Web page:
Can we stop ranting and listen to each other?

Published 6:58 pm Thursday, October 17, 2019

Sometimes the best advice can come from the strangest places. Jackie Cushman has a new book out entitled, “Our Broken America: Why Both Sides Need to Stop Ranting and Start Listening.” Such advice could not come at a better time. Ranting has become our national pastime and it is hard to listen when we are ranting. And if we aren’t broken as a nation, we are badly bent.

The irony is that the author, a nationally syndicated columnist, also happens to be the daughter of Newton Leroy Gingrich, the former Speaker of the United States House of Representatives, who turned ranting into an art form during his time in Congress.

I had many dealings with His Highness of Hyperbole during my days at the Atlanta Committee for the Olympic Games as a part of my responsibilities in dealing with the federal government. Mr. Gingrich could make a rant out of a lima bean.

Gingrich was one of the driving forces behind the creation of GOPAC, which was and remains a training ground for would-be Republican political candidates at the state and national level. 

At his urging, GOPAC distributed a memo in 1990 to legislative candidates entitled “Language: A Key Mechanism of Control.” After assuring acolytes that “the words in that paper are tested language from a recent series of focus groups where we actually tested ideas and language,” the memo suggested describing opponents as “destructive, sick, pathetic, shallow and traitors.” And those were the good things.

After a Republican landslide in 1994, when the GOP gained 54 seats and took control of the House for the first time since 1954, Gingrich was instrumental in shutting down the government twice and in the spirit of “everything old is new again” led the effort to impeach President Bill Clinton in 1998. The Senate acquitted him in 1999.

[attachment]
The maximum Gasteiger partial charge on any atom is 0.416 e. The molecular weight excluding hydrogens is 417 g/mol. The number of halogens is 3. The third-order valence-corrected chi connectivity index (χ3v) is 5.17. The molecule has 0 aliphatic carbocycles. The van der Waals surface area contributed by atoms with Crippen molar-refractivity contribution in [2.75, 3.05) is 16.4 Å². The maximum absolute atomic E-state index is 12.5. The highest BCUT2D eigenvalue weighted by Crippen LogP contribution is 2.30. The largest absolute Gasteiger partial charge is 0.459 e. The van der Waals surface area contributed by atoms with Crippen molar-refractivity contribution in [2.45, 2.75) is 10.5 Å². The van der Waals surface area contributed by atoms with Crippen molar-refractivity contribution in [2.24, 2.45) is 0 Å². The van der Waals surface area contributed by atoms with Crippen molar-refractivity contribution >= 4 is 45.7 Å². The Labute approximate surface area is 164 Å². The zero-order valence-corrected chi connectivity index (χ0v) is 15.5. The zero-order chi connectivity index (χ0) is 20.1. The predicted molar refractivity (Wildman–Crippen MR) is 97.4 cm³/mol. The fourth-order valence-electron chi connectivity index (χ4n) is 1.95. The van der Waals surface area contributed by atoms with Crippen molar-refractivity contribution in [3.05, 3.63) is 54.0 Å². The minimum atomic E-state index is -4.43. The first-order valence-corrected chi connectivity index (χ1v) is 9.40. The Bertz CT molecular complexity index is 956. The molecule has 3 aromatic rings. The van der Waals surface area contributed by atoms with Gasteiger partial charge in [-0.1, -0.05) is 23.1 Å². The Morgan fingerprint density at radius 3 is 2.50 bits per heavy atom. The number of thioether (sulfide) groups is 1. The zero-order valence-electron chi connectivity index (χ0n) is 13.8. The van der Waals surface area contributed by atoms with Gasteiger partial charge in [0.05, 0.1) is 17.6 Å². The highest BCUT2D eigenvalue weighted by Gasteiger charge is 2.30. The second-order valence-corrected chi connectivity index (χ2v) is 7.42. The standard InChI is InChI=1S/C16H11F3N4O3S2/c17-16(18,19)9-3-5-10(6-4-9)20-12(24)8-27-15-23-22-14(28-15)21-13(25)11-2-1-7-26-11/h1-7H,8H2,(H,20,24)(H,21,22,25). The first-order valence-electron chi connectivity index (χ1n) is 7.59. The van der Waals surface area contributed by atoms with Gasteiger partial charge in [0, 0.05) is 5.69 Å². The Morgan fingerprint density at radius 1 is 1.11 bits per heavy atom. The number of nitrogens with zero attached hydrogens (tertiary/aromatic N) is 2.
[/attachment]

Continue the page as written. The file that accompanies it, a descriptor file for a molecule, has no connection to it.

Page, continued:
When Republicans lost five seats in the House in 1998, Gingrich was held largely responsible for the losses by his colleagues. The day after the election, he resigned as speaker and left the House for good in January 1999. It was quite a spectacular flame-out.

What remains from those days is a “scorched earth” approach to political discourse that has only worsened, thanks to the advent of social media and 24/7 media babble.

Donald Trump has accomplished some positive things that are lost in his intemperate rhetoric and that of his detractors. The market is at an all-time high and unemployment hovers around 4 percent, which is considered full employment. He may yet get that little dweeb in North Korea to behave himself and China to stop stealing our intellectual property. Yet, everybody is mad about something.

It is in this environment that Jackie Gingrich Cushman suggests that most of us who aren’t wingnuts try and find some common ground. She says 64 percent of Democrats and 55 percent of Republicans have few or no friends in the opposite party. That is so absurd as to be laughable. 

She calls it tribalism: “My tribe is better than your tribe.” 

Cushman cautions that this kind of narrow-minded view encourages us all to be members of a tribe before members of a country.

Cushman told a group of Republicans in Cobb County recently to “spend time with whoever cares about the same thing and work together. You make progress and you don’t know if they’re a Democrat or Republican.” It could be homelessness, education, the arts, whatever. In other words, get to know people as people and not as tribal wingnuts. And as people, do good works for others. How hard is that?

Unfortunately, in the poisoned times in which we find ourselves, it is very hard to stop ranting and start listening to each other as Jackie Cushman suggests. As we speak, the tribes are gearing up for another go at impeachment, only this time it is with a Republican president and a bunch of righteously indignant Democrats. Déjà vu all over again.

Wouldn’t it be nice if we could remember that we are unhyphenated Americans and appreciate what we have in common rather than obsessing over what divides us? Patrick Henry didn’t say it first, but he said it best: “United we stand, divided we fall. Let us not split into factions which must destroy that union upon which our existence hangs.” Amen.

Of course, if this kind of talk of getting along with each other doesn’t float your boat and you want to rant, I am here to listen. After all, dear wingnut, we are a team.